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  • Genetic discovery provides strong lead for future research on male contraception

    When it comes to birth control, many males turn to two options: condoms or vasectomies. While the two choices are effective, both methods merely focus on blocking the transportation of sperm.

     

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  • Cardiovascular risk factors for married men linked to changes in relationship quality over time

    The available research points to an association between marital status and health, but it’s not clear whether this observed link is influenced by the health of people entering into marriage or the protective effects of the marriage itself.

     

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  • Brains of men and women respond differently to prosocial, selfish behavior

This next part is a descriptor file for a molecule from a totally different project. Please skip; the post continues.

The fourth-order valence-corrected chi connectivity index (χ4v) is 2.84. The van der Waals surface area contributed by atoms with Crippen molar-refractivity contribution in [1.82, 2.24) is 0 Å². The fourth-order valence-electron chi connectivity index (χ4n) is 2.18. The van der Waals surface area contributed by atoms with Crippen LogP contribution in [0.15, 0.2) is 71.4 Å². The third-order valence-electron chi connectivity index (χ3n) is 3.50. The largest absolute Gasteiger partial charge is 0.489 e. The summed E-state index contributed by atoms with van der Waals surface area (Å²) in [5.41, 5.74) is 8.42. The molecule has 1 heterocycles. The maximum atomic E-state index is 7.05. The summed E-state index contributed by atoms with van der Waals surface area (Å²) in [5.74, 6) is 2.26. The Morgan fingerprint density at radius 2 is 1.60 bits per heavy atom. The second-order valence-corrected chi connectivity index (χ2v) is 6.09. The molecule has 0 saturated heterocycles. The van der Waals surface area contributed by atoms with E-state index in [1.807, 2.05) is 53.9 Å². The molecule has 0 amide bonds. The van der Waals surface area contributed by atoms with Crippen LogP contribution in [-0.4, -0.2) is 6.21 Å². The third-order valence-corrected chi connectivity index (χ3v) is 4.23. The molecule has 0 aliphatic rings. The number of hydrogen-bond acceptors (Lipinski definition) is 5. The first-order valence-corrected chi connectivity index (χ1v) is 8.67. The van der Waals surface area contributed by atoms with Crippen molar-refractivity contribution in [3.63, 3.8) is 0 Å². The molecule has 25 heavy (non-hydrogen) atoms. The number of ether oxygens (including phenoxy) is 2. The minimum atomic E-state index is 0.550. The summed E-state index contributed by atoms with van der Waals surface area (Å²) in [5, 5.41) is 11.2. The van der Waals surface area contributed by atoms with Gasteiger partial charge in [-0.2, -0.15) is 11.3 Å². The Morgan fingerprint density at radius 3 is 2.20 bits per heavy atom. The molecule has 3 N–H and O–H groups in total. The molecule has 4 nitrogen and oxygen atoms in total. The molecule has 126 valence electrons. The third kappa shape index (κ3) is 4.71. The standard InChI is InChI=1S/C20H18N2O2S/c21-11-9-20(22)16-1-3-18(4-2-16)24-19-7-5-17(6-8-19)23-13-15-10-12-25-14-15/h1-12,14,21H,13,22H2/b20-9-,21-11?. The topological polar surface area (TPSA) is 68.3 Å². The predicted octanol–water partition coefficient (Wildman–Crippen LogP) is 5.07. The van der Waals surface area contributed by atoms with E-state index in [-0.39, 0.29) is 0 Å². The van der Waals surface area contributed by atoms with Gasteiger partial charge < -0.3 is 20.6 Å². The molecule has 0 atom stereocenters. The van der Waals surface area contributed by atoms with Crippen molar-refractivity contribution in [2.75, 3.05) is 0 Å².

Behavioral experiments have shown that when women share a sum of money more generously than men. To gain a more in-depth understanding of this behavior, neuroscientists from the Department of Economics looked at the areas of the brain that are active when decisions of this kind are made.

     

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  • Genetic signature within prostate cancer cells can predict metastatic tumors

    Many prostate cancers, which generally are diagnosed in older men, are “indolent,” slow-growing tumors that aren’t destined to be fatal. But some tumors are prone to becoming aggressive and spreading beyond the prostate, making them difficult to treat and life-threatening.

     

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  • Study sheds light on complex process involved in development of sperm stem cells

    New research from scientists at Huntsman Cancer Institute at the University of Utah and collaborators at University of Utah Health sheds light on the complex process that occurs in the development of human sperm stem cells.